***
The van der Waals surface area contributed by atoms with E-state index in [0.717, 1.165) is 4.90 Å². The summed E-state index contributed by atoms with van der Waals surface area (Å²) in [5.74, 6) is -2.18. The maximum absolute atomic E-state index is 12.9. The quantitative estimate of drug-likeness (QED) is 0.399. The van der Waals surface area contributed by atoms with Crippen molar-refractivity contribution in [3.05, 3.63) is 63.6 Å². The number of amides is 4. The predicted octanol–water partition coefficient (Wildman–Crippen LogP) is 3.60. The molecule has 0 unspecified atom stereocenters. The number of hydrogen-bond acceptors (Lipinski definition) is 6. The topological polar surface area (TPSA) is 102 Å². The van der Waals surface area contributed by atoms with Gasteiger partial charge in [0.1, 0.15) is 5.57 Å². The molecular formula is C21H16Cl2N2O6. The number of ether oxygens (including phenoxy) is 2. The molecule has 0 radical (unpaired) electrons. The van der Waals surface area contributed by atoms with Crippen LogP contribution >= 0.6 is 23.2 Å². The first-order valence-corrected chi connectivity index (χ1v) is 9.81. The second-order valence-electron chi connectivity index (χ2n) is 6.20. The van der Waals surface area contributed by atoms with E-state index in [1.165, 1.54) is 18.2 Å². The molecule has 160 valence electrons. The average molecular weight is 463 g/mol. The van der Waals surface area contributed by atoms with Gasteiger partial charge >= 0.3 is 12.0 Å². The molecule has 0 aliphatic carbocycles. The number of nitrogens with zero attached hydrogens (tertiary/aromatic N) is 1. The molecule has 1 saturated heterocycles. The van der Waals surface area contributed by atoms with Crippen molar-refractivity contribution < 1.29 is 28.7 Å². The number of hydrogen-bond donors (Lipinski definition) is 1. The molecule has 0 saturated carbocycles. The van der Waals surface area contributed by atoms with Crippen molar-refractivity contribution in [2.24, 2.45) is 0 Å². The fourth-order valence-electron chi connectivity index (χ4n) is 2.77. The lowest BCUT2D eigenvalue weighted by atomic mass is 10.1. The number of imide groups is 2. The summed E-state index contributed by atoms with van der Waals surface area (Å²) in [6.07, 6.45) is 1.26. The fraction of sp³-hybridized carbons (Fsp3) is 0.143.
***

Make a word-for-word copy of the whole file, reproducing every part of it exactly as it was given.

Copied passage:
The van der Waals surface area contributed by atoms with E-state index in [0.717, 1.165) is 4.90 Å². The summed E-state index contributed by atoms with van der Waals surface area (Å²) in [5.74, 6) is -2.18. The maximum absolute atomic E-state index is 12.9. The quantitative estimate of drug-likeness (QED) is 0.399. The van der Waals surface area contributed by atoms with Crippen molar-refractivity contribution in [3.05, 3.63) is 63.6 Å². The number of amides is 4. The predicted octanol–water partition coefficient (Wildman–Crippen LogP) is 3.60. The molecule has 0 unspecified atom stereocenters. The number of hydrogen-bond acceptors (Lipinski definition) is 6. The topological polar surface area (TPSA) is 102 Å². The van der Waals surface area contributed by atoms with Gasteiger partial charge in [0.1, 0.15) is 5.57 Å². The molecular formula is C21H16Cl2N2O6. The number of ether oxygens (including phenoxy) is 2. The molecule has 0 radical (unpaired) electrons. The van der Waals surface area contributed by atoms with Crippen LogP contribution >= 0.6 is 23.2 Å². The first-order valence-corrected chi connectivity index (χ1v) is 9.81. The second-order valence-electron chi connectivity index (χ2n) is 6.20. The van der Waals surface area contributed by atoms with E-state index in [1.165, 1.54) is 18.2 Å². The molecule has 160 valence electrons. The average molecular weight is 463 g/mol. The van der Waals surface area contributed by atoms with Gasteiger partial charge >= 0.3 is 12.0 Å². The molecule has 0 aliphatic carbocycles. The number of nitrogens with zero attached hydrogens (tertiary/aromatic N) is 1. The molecule has 1 saturated heterocycles. The van der Waals surface area contributed by atoms with Crippen molar-refractivity contribution < 1.29 is 28.7 Å². The number of hydrogen-bond donors (Lipinski definition) is 1. The molecule has 0 saturated carbocycles. The van der Waals surface area contributed by atoms with Crippen molar-refractivity contribution in [2.24, 2.45) is 0 Å². The fourth-order valence-electron chi connectivity index (χ4n) is 2.77. The lowest BCUT2D eigenvalue weighted by atomic mass is 10.1. The number of imide groups is 2. The summed E-state index contributed by atoms with van der Waals surface area (Å²) in [6.07, 6.45) is 1.26. The fraction of sp³-hybridized carbons (Fsp3) is 0.143.